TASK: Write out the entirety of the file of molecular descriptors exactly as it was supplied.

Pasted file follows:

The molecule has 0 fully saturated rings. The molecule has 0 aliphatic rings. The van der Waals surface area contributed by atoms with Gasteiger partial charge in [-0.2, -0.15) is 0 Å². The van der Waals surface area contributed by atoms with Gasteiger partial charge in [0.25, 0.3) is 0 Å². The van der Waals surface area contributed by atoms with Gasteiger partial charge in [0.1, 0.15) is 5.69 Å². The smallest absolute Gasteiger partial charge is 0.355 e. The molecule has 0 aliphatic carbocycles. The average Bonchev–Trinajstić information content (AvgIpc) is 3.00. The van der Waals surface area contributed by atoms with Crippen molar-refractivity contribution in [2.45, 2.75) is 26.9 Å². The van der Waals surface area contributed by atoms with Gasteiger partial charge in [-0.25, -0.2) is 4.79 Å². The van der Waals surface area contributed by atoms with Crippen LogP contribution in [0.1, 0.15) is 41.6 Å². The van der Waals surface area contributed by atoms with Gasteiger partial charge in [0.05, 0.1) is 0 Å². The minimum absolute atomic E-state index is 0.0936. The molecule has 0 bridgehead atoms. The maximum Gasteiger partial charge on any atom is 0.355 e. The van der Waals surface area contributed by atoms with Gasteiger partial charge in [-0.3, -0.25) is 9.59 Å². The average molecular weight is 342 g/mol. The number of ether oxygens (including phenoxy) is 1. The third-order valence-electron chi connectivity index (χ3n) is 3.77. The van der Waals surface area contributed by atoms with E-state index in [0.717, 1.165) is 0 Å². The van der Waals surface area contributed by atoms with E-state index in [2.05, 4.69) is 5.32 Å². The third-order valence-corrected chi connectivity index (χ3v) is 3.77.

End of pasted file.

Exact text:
The molecule has 0 fully saturated rings. The molecule has 0 aliphatic rings. The van der Waals surface area contributed by atoms with Gasteiger partial charge in [-0.2, -0.15) is 0 Å². The van der Waals surface area contributed by atoms with Gasteiger partial charge in [0.25, 0.3) is 0 Å². The van der Waals surface area contributed by atoms with Gasteiger partial charge in [0.1, 0.15) is 5.69 Å². The smallest absolute Gasteiger partial charge is 0.355 e. The molecule has 0 aliphatic carbocycles. The average Bonchev–Trinajstić information content (AvgIpc) is 3.00. The van der Waals surface area contributed by atoms with Crippen molar-refractivity contribution in [2.45, 2.75) is 26.9 Å². The van der Waals surface area contributed by atoms with Gasteiger partial charge in [-0.25, -0.2) is 4.79 Å². The van der Waals surface area contributed by atoms with Crippen LogP contribution in [0.1, 0.15) is 41.6 Å². The van der Waals surface area contributed by atoms with Gasteiger partial charge in [0.05, 0.1) is 0 Å². The minimum absolute atomic E-state index is 0.0936. The molecule has 0 bridgehead atoms. The maximum Gasteiger partial charge on any atom is 0.355 e. The van der Waals surface area contributed by atoms with Gasteiger partial charge in [-0.3, -0.25) is 9.59 Å². The average molecular weight is 342 g/mol. The number of ether oxygens (including phenoxy) is 1. The third-order valence-electron chi connectivity index (χ3n) is 3.77. The van der Waals surface area contributed by atoms with E-state index in [0.717, 1.165) is 0 Å². The van der Waals surface area contributed by atoms with E-state index in [2.05, 4.69) is 5.32 Å². The third-order valence-corrected chi connectivity index (χ3v) is 3.77.